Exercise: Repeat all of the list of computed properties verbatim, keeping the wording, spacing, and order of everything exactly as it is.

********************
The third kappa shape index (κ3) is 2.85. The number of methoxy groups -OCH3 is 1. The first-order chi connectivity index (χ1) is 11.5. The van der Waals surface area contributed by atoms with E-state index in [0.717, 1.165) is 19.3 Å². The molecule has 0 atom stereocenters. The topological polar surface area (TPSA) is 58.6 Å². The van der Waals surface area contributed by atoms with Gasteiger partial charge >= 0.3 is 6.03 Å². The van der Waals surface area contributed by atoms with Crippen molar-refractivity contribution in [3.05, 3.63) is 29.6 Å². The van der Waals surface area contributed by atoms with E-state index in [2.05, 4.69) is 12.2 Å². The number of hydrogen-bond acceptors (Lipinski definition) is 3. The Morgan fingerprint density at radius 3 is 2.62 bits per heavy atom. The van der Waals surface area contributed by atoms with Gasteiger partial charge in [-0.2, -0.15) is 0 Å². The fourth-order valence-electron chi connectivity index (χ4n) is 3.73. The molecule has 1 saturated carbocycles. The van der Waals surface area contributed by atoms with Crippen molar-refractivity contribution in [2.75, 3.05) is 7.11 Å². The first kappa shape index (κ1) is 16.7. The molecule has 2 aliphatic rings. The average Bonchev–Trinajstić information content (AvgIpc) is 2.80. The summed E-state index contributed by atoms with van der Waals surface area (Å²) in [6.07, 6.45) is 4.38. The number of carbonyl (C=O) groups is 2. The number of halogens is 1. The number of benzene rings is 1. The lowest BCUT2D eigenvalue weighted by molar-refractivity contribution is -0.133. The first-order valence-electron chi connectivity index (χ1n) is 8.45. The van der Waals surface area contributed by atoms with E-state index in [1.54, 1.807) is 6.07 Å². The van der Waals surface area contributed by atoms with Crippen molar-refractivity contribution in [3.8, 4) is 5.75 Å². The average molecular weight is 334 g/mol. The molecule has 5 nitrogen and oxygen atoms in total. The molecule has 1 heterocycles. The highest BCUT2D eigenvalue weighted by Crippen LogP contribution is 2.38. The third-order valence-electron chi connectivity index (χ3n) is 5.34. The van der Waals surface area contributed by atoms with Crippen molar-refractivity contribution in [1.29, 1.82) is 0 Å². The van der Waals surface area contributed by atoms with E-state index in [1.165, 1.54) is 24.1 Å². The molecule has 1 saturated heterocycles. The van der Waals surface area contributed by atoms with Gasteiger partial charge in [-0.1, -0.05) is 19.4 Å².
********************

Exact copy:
The third kappa shape index (κ3) is 2.85. The number of methoxy groups -OCH3 is 1. The first-order chi connectivity index (χ1) is 11.5. The van der Waals surface area contributed by atoms with E-state index in [0.717, 1.165) is 19.3 Å². The molecule has 0 atom stereocenters. The topological polar surface area (TPSA) is 58.6 Å². The van der Waals surface area contributed by atoms with Gasteiger partial charge >= 0.3 is 6.03 Å². The van der Waals surface area contributed by atoms with Crippen molar-refractivity contribution in [3.05, 3.63) is 29.6 Å². The van der Waals surface area contributed by atoms with E-state index in [2.05, 4.69) is 12.2 Å². The number of hydrogen-bond acceptors (Lipinski definition) is 3. The Morgan fingerprint density at radius 3 is 2.62 bits per heavy atom. The van der Waals surface area contributed by atoms with Gasteiger partial charge in [-0.2, -0.15) is 0 Å². The fourth-order valence-electron chi connectivity index (χ4n) is 3.73. The molecule has 1 saturated carbocycles. The van der Waals surface area contributed by atoms with Crippen molar-refractivity contribution in [2.75, 3.05) is 7.11 Å². The first kappa shape index (κ1) is 16.7. The molecule has 2 aliphatic rings. The average Bonchev–Trinajstić information content (AvgIpc) is 2.80. The summed E-state index contributed by atoms with van der Waals surface area (Å²) in [6.07, 6.45) is 4.38. The number of carbonyl (C=O) groups is 2. The number of halogens is 1. The number of benzene rings is 1. The lowest BCUT2D eigenvalue weighted by molar-refractivity contribution is -0.133. The first-order valence-electron chi connectivity index (χ1n) is 8.45. The van der Waals surface area contributed by atoms with E-state index in [1.54, 1.807) is 6.07 Å². The van der Waals surface area contributed by atoms with Crippen molar-refractivity contribution in [3.8, 4) is 5.75 Å². The average molecular weight is 334 g/mol. The molecule has 5 nitrogen and oxygen atoms in total. The molecule has 1 heterocycles. The highest BCUT2D eigenvalue weighted by Crippen LogP contribution is 2.38. The third-order valence-electron chi connectivity index (χ3n) is 5.34. The van der Waals surface area contributed by atoms with Crippen molar-refractivity contribution in [1.29, 1.82) is 0 Å². The van der Waals surface area contributed by atoms with E-state index in [1.165, 1.54) is 24.1 Å². The molecule has 1 saturated heterocycles. The van der Waals surface area contributed by atoms with Gasteiger partial charge in [-0.1, -0.05) is 19.4 Å².